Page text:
Comparing the BMI of Zebrafish fed on a normal diet versus a high fat diet

Richard Tandoh, Jordan Smith, James Walters

Abstract


Dyslipidemias, such as obesity, are a challenge facing people worldwide and dyslipidemia associated diseases are influenced by both genetic and environment factors. Animal models of obesity are essential to help us understand the signaling pathways underlying dyslipidemias. Zebrafish have many structures and functional similarities with humans and have been used by many labs to investigate various human diseases, including obesity. The purpose of this research is to use zebrafish adults in a model of diet-induced obesity to determine body mass index changes in response to a high-fat dietary challenge. Our hypothesis is that zebrafish fed on normal diet will have less visceral and subcutaneous adipocyte tissues when compared to zebrafish fed on a high fat diet. To simulate a normal diet, male and female adult fish will be fed 5 mg of artemia per fish each day where as high-fat diet fish will be fed 5 mg of artemia plus 30 mg of egg yolk powder instead. The body weight and body mass index of both male and female zebrafish will be measured at the end of 8 weeks and compared. We expect to observe that female zebrafish show an increase in body weight and BMI as compared to their male counterparts. Viewing the visceral and subcutaneous tissues of the zebrafish will be determined by computer tomography after zebrafish are fasted and sacrificed. This work was supported by NIH Grant P20GM103434 to the West Virginia IDeA Network for Biomedical Research Excellence and NIH Grant P20GM10343.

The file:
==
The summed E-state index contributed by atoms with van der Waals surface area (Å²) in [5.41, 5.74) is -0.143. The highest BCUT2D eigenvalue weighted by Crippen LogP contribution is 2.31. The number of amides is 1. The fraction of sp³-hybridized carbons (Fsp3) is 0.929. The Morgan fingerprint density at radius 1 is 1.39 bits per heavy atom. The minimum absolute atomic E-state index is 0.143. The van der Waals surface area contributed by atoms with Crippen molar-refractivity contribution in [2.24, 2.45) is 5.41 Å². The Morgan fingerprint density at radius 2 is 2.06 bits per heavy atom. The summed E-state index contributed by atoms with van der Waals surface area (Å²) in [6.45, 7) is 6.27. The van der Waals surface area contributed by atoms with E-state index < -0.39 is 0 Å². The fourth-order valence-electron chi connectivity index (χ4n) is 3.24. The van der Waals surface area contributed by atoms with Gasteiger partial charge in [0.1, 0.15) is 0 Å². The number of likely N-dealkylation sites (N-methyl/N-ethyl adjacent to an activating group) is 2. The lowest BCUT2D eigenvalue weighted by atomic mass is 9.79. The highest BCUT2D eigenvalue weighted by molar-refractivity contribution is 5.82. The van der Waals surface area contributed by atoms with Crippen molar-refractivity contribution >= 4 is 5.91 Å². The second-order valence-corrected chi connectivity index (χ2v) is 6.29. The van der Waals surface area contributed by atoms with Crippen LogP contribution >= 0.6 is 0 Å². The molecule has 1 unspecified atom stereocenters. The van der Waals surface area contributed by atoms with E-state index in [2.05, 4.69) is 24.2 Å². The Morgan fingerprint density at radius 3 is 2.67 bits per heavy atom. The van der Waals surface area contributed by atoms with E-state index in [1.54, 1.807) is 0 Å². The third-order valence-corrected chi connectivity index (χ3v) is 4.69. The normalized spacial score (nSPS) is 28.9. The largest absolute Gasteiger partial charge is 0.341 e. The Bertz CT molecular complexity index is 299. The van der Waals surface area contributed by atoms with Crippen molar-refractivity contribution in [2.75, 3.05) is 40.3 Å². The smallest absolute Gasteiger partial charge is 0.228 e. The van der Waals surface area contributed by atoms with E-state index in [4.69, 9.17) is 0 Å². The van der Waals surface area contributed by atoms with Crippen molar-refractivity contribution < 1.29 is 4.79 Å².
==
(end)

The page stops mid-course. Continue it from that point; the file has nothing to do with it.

Keywords


dyslipidemias; Subcutaneous; Adipose; body mass index

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